Lotus Strays From Low-Slung Sports Cars and Joins SUV Bandwagon
Lotus Cars is being pulled into the auto industry’s inescapable love affair with the boxy SUV.
(Bloomberg) -- After churning out low-slung sports cars for race tracks and roads in low numbers for seven decades, Lotus Cars is being pulled into the auto industry’s inescapable love affair with the boxy SUV.
The U.K. company majority-owned by China’s Zhejiang Geely Holding Group is building a new plant in Wuhan, China, where it will make “lifestyle vehicles,” Managing Director Matt Windle said in an interview. The factory will have annual capacity in excess of 10,000 vehicles, and Lotus will continue to build its sports cars in Hethel, England, where it expects to triple production over time from the 1,600 cars it aims to sell this year.
“We’re always pushing for lightweight, we’re always pushing for the best dynamics, we’re always pushing for the best aerodynamic mix,” Windle said. “But now what we need to do is add technology to that and offer wider range and better-quality products to our customers.”
Windle declined to reveal the specifics of the lifestyle vehicles other than to say that they would be electrified. SUVs would be a major shift for Lotus, as it’s known for its lightweight, well-handling models like the Elise and the wedge-shaped Esprit favored by James Bond. Luxury carmakers from Aston Martin Lagonda Global Holdings Plc to Automobili Lamborghini and even Rolls-Royce Motor Cars have introduced SUVs to lure well-heeled buyers in developing markets.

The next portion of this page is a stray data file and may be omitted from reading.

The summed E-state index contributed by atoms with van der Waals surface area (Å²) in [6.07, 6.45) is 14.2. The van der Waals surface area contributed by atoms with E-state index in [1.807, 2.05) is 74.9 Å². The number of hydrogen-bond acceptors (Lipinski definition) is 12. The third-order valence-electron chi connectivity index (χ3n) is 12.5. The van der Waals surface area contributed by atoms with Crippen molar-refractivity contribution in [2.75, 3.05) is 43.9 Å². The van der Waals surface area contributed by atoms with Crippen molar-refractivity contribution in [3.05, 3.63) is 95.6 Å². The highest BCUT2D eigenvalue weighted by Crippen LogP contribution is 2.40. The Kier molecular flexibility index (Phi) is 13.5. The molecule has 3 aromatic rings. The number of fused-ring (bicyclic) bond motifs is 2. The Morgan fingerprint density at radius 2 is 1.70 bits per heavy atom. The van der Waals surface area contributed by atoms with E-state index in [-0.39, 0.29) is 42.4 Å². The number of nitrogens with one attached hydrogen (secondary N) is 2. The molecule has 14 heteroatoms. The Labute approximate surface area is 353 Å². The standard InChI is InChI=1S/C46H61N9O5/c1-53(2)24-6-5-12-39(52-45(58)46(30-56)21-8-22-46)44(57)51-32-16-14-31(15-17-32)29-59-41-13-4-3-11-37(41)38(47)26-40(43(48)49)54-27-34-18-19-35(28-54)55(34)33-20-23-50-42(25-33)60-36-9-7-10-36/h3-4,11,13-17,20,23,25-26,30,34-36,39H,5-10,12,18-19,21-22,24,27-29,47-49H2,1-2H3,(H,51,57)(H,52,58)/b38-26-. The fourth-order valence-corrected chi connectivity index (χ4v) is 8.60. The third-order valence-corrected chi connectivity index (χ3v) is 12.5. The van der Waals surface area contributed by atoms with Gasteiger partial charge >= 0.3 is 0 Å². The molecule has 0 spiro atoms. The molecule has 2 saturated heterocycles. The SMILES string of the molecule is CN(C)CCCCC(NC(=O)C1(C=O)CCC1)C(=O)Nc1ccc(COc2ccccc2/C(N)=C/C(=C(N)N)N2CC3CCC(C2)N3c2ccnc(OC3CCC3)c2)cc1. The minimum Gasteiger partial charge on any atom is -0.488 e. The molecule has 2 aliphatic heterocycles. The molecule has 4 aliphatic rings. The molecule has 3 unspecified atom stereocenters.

Geely is considering raising about $1 billion to help Lotus expand in China’s electric-vehicle market, people familiar with the matter told Bloomberg News earlier this month. Windle said Lotus probably will raise funds externally at some point, but how the company goes about it is still to be determined.
“At the moment, we’re in a very, very expensive period for the company,” he said. “Geely is very open to us looking at any areas that we need to that helps us accelerate the business plan.”
As is the case for many other carmakers, Lotus is pivoting from the combustion engine and shifting its portfolio to electric vehicles. The long-awaited Emira sports car that the company will begin taking orders for in July will be its last gasoline-only model. Deliveries will begin next year.
The carmaker also is continuing discussions on a new electric sports-car platform it’s developing with Renault SA’s Alpine unit.
“We want to significantly grow our volumes, which will then grow our revenues, which will allow us to be self-sustaining and deliver many more of the products in the future that our customers want,” Windle said.
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